The Revenge of an Untold Story: Lessons from a Kannada Folktale, ‘A Story and a Song’
For generations, women have been repositories of society’s deepest secrets. Even in his recording of folktales across the length and breadth of India, A.K. Ramanujan often noted that it was the women who had assumed the responsibility of telling, retelling and thereby, passing down stories to their succeeding generations. In a sense, women became responsible for preserving their society’s cultural memory.
In holding this power, however, they also began to shape this memory. Born in societies which often silenced women, stories became a tool to articulate shared experiences, caution other women, and pass on advice on matters which could not be openly discussed. In this way, stories also acquired an important role in the upbringing of children.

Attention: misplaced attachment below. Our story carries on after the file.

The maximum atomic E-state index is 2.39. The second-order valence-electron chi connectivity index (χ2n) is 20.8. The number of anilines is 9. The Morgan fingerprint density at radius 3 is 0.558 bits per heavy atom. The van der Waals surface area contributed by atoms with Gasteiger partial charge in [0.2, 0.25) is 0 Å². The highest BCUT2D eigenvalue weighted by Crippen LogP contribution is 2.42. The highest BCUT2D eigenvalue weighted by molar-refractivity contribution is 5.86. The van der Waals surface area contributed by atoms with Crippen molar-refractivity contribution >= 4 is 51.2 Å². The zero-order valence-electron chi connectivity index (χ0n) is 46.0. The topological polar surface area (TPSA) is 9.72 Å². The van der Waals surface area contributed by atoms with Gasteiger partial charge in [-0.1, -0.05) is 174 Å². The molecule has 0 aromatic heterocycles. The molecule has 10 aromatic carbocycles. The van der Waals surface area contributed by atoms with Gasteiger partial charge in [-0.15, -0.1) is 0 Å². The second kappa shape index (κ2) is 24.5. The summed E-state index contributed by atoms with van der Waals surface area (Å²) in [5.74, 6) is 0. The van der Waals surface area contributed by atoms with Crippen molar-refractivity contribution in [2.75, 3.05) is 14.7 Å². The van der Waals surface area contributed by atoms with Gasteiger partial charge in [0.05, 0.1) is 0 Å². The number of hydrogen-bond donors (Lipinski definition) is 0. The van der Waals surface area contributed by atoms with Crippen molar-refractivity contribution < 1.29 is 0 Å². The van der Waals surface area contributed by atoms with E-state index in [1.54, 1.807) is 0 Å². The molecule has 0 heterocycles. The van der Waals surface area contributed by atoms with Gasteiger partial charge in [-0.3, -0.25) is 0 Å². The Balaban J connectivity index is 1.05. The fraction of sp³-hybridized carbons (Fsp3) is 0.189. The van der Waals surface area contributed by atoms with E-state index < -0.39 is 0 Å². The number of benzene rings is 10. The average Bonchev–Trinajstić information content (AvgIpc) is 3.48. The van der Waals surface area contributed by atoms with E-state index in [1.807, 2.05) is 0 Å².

In his collection ‘A Flowering Tree’, Ramanujan features folktales from different Kannada speaking towns and villages. The most interesting of these is the first tale, ‘A Story and a Song,’ a story about telling, but more importantly, the consequences of not telling stories.
A story and song take root inside a woman’s body but she does not give them voice. As a result, the story and song transform into material objects which wreak havoc on her marriage.
“Imprisoned within her, the story and the song were feeling choked. They wanted release, wanted to run away. One day, when she was sleeping with her mouth open, the story escaped, fell out of her, took the shape of a pair of shoes and sat outside the house. The song also escaped, took the shape of something like a man’s coat, and hung on a peg.”
These strange objects which appear out of nowhere draw her husband’s attention and suspicion. On getting no answers from his wife, he is convinced of her infidelity and goes to a nearby temple to spend the night. It is only when all the “lamp flames” of the town meet at the temple to gossip about the day’s events that the husband learns of his wife’s innocence and the revenge of the untold story and song.
This simple and happy ending, however, does not quite mask the lingering discomfort caused by the knowledge that untold stories find a way to escape and take revenge upon the person who engenders them.
You can find the entire collection of ‘A Flowering Tree’ here.